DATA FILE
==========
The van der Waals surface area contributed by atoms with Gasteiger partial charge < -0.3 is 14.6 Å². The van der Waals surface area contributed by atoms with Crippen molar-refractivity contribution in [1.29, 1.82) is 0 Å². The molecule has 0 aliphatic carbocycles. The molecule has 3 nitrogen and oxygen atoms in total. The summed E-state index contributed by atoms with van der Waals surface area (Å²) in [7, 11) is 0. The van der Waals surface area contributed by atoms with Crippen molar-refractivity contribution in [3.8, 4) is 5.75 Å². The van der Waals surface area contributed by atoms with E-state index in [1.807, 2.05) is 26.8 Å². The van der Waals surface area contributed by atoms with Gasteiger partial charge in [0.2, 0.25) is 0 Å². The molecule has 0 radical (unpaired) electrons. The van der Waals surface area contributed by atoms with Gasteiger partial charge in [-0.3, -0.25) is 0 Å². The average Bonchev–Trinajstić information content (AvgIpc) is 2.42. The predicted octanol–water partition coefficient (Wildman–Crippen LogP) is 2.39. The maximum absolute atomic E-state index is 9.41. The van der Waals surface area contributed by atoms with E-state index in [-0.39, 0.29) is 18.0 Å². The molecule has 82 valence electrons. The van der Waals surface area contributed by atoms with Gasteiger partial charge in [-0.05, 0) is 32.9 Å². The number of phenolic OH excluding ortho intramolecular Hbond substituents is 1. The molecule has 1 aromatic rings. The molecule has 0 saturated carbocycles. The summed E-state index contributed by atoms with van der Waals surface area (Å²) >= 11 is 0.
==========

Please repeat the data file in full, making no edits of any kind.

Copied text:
The van der Waals surface area contributed by atoms with Gasteiger partial charge < -0.3 is 14.6 Å². The van der Waals surface area contributed by atoms with Crippen molar-refractivity contribution in [1.29, 1.82) is 0 Å². The molecule has 0 aliphatic carbocycles. The molecule has 3 nitrogen and oxygen atoms in total. The summed E-state index contributed by atoms with van der Waals surface area (Å²) in [7, 11) is 0. The van der Waals surface area contributed by atoms with Crippen molar-refractivity contribution in [3.8, 4) is 5.75 Å². The van der Waals surface area contributed by atoms with E-state index in [1.807, 2.05) is 26.8 Å². The van der Waals surface area contributed by atoms with Gasteiger partial charge in [0.2, 0.25) is 0 Å². The molecule has 0 radical (unpaired) electrons. The van der Waals surface area contributed by atoms with Gasteiger partial charge in [-0.3, -0.25) is 0 Å². The average Bonchev–Trinajstić information content (AvgIpc) is 2.42. The predicted octanol–water partition coefficient (Wildman–Crippen LogP) is 2.39. The maximum absolute atomic E-state index is 9.41. The van der Waals surface area contributed by atoms with E-state index in [-0.39, 0.29) is 18.0 Å². The molecule has 82 valence electrons. The van der Waals surface area contributed by atoms with Gasteiger partial charge in [-0.05, 0) is 32.9 Å². The number of phenolic OH excluding ortho intramolecular Hbond substituents is 1. The molecule has 1 aromatic rings. The molecule has 0 saturated carbocycles. The summed E-state index contributed by atoms with van der Waals surface area (Å²) >= 11 is 0.